Mother wants to break the covid rules wearing a Dior headscarf
Mother wants to break the covid rules by going out to the shops. She’s decided to break the covid rules in stylishly so she’s put on a light brown raincoat and a faded Dior headscarf clutching a shopping fibre bag printed with the smiling faces of her grandchildren. Old habits are reasserting themselves like weeds in a garden.
‘Do you want anything at the shops?’ she asks.
My wife, son and I are chewing in different corners of the kitchen. Cows in a field. It’s lunchtime.
‘Mum, you know we are all still in the Lock down and you can’t go out,’ I say.
‘Yoghurt?’ she asks.
Mother wants to break the covid rules
It’s hard to know if she’s asking a second question or just misheard my reply to her first. She doesn’t wear her hearing aid often so a misunderstanding is the most likely solution. I realise she has forgotten that going out is against the regulations and dangerous, possibly deadly. But I know if she goes out and contracts the virus the GP has said that the chances of her getting referred to hospital for treatment are currently slim. She would be a low priority in any competition for medical resource. A possible victim of triage.
‘The Government recommends you don’t go out at all at your age unless it is essential.’
‘I thought I could go shopping if I have a special note. Or did I hear that wrong?’
‘Do you have a special note?’
There’s a brief pause.
I went out more in the Blitz
‘I went out more often during the Blitz, you know.’
We’ve had several discussions about the Blitz, the War and the parallels with Covid-19. Mother concludes it’s only those who didn’t actually live through the War who keep on drawing parallels with it.
So I can answer her I work the large cud of homemade vegetarian sausage roll to the side of my mouth.
‘It’s frustrating. I know.’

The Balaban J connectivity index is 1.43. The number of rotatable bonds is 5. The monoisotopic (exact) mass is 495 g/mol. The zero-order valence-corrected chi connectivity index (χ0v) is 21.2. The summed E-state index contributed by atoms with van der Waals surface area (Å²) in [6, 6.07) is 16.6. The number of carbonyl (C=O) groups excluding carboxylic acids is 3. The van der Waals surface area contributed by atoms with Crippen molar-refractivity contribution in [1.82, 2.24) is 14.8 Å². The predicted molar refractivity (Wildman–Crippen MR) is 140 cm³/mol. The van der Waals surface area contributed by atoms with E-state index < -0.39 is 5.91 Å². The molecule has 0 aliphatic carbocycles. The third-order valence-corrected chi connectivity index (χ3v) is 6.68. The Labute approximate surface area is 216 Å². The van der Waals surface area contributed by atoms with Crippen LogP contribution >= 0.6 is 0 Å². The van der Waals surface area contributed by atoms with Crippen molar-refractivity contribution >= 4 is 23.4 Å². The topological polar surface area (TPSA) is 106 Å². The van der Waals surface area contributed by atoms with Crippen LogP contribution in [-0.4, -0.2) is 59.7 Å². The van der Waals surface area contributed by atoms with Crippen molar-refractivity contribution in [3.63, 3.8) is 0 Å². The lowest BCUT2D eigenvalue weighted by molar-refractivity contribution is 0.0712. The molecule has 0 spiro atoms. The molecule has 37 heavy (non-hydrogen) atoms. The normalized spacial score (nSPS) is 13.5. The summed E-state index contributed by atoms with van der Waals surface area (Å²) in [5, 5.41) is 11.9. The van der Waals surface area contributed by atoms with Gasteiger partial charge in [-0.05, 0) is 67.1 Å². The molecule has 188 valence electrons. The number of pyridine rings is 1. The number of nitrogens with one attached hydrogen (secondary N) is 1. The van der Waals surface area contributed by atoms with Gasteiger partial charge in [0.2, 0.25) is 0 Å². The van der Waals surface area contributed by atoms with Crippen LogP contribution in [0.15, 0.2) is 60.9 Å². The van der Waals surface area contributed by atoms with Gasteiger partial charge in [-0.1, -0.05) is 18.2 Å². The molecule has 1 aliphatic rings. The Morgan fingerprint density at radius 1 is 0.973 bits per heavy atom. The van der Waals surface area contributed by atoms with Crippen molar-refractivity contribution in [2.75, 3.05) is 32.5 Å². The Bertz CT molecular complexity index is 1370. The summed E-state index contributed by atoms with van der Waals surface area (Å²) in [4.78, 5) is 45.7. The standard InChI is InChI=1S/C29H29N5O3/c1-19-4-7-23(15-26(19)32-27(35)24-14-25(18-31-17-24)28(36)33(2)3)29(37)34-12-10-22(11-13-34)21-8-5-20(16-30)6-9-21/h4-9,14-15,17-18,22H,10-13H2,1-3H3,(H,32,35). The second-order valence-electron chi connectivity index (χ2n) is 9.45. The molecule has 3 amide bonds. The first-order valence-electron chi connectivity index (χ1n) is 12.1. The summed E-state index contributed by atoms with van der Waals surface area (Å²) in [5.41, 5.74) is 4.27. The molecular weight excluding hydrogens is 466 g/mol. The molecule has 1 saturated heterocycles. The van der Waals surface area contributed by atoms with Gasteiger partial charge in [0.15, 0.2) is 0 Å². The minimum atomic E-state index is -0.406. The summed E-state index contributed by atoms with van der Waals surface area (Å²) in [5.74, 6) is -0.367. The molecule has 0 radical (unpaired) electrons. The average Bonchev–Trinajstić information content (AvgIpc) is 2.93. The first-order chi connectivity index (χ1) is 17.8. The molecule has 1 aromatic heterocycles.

‘When will it end?’
I shrug my shoulders as this seems to be the 64-million-dollar question which no one has an answer or not one they want to share at least). She looks down to the floor and, for a moment, is motionless.
‘I don’t care. I’m going out.’
Mother wants to go to the shop because it’s she sees this as her way of making a contribution to the household economy and proving she’s still independent, in some small way. Most of all, she wants to do something which will break the dull cycle of ironing and movie repeats she’s trapped in.
‘You can’t go to the shops because other people are there. But how about a walk to the shops? Or up and down the street?’ asks my wife.
why does my wife suggest this?
I am surprised that my wife suggests this. Since February, she is the one who is most conscientious in following the government instructions but in the last minute she’s decided the psychological benefit for Mother of getting out of the house outweighs the remote chance of her contracting covid-19.
‘Yes, that would be nice. I’ll just go up and down the street once. Maybe twice.’
‘Shall one of us come with you?’ says my son.
‘No. I want to go myself. It’s lovely and sunny.’
My son opens the door for her. I watch her paused in the doorway like an astronaut hesitating in an airlock. I can’t tell if the sharp sunlight has dazzled her or if she’s just steadying herself before plunging into the street but she’s paused there for a few seconds. Suddenly, I am reminded of the image of Captain Oates frostbitten at the doorway of his tent heading into the Antarctic blizzard. Should I stop her?
‘I’ll watch her from the front wall,’ says my son.
After a while, Mother comes back in. She’s happier and looks around the sitting room to see if the ironing board is up and a full basket of laundry nearby.
‘Is there any ironing to do?’
‘Is the Pope a catholic?’ I smile.
‘I think it’s time to keep calm and carry on ironing then,’ she says.